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students playing basketball at the Oasis

For farmers, autumn is the season of bountiful yields.

While there aren’t fields gleaming with amber waves of grain to glean at Beacon College, students longing for an outdoor leisure space with abundant amenities received a bountiful harvest with the opening of the long-anticipated Jack Jones Oasis.

The extensive renovation has changed the vibe around The Villages Apartments by refurbishing the pool, and creating a pavilion complete with a gazebo and fire pit, while also upgrading the WI-FI connections on that part of campus.

Other updates to the venue, which sits west of North Palmetto Street, include a new enhanced basketball court and new sand volleyball courts.

“Beacon has done a great job with it,” said Lily Moran, a 24-year-old junior who says she spends parts of most days there, studying, hanging out, and people watching. “The previous version of the outdoor courtyard was less inviting, with concrete basketball courts and a modest pool. Now, more people come out here and it has a much better vibe to it.”

The Jack Jones Oasis was named after a former student who vice president of advancement and strategy Rich Killion called an “active and beloved member of the Beacon community.”

“We are proud that this incredible outdoor facility and landscape is going to be the cornerstone of that part of campus for years to come,” Killion said.

The work was possible because of support from Lisa and Juan Jones, the parents of Jack Jones, a 2022 graduate of Beacon College.

“We were incredibly fortunate to receive a significant act of generosity from the Jones family to construct this magnificent place,” Killion said. “They have been tirelessly committed to supporting the advancement of our trajectory in American higher education.”

The Jack Jones Oasis will provide what Killion called a “four-season recreational opportunity” for current and future students.

Of the 500 or so students at the school, 70 percent are involved in intramural sports.

“There has been tremendous interest (in the Oasis) by students,” he said. “Also, it has been eye-catching for people new to the community.”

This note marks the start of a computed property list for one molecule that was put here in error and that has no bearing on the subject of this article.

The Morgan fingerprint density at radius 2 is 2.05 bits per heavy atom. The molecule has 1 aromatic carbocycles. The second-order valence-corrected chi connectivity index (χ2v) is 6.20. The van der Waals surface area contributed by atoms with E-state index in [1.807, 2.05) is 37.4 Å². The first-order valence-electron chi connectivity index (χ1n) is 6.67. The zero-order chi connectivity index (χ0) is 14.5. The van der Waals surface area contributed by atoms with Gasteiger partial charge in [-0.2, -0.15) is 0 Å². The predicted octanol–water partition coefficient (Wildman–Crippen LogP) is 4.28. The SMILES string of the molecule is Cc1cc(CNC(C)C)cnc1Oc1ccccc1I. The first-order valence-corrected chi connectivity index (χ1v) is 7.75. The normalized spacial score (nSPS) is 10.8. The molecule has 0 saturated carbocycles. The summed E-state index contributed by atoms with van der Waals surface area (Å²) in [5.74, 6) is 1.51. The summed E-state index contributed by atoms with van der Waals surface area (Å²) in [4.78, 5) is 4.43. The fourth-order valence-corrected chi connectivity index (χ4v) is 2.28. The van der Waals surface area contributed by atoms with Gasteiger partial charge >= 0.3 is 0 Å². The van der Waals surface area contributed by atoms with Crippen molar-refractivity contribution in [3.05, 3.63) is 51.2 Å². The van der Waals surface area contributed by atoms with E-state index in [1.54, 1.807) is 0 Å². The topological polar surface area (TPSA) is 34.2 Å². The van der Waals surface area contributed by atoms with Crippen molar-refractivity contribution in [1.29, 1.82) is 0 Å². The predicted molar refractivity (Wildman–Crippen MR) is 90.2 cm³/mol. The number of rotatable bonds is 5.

At a pickup basketball game at the Oasis one recent Friday evening, 20-year-old Sydney Plant stood on edge of the court.

She has already made the women’s basketball team for Beacon College this season.

She first checked out the space on the day before school started at a luau hosted by Beacon College.

The addition of the facility serves to illustrate that the school has students’ best interests in mind, she said.

“It’s a small school for a reason but it’s nice that they let us have these athletic amenities.”

Jake Borowski, 21, agreed, as he walked off the court recently, exhausted, but smiling.

“Beacon outdid themselves,” said Borowski, who said it was night and day between the court before and after the renovations. “I want to be out here every day.”

He said the renovations could attract people to the school.

“It really does make Beacon look better,” he said. “It brings everyone together to hang out in one spot. Everyone can have an idea, but Beacon is following through and executing.”

On a recent Wednesday afternoon, Horan was out in her usual spot, soaking in the sun and getting some homework done.

At the time, around 15-20 others were there alongside her.

In the past, she said she’d frequently be the only person using the previous outdoor space.

“This definitely brings the energy up,” said Horan, who studies anthrozoology. “A lot of people before were either hanging out at their apartments or at other places on or around campus.”

Aesthetic changes like a more modern basketball court and a remodeled pool may seem cosmetic.

But thanks to the updates, Horan now considers it one of her favorite sites on campus.

Perhaps more importantly, she has been able to make new friends because of the time she spends outside.

“I’m an introvert,” said Horan, whose learning difference is dyslexia and dyscalculia. “But I have met so many more people after the renovations. I have made new friends whereas before, that wasn’t the case.”

Added Horan: “This affects how I learn because it allows me to be outside.”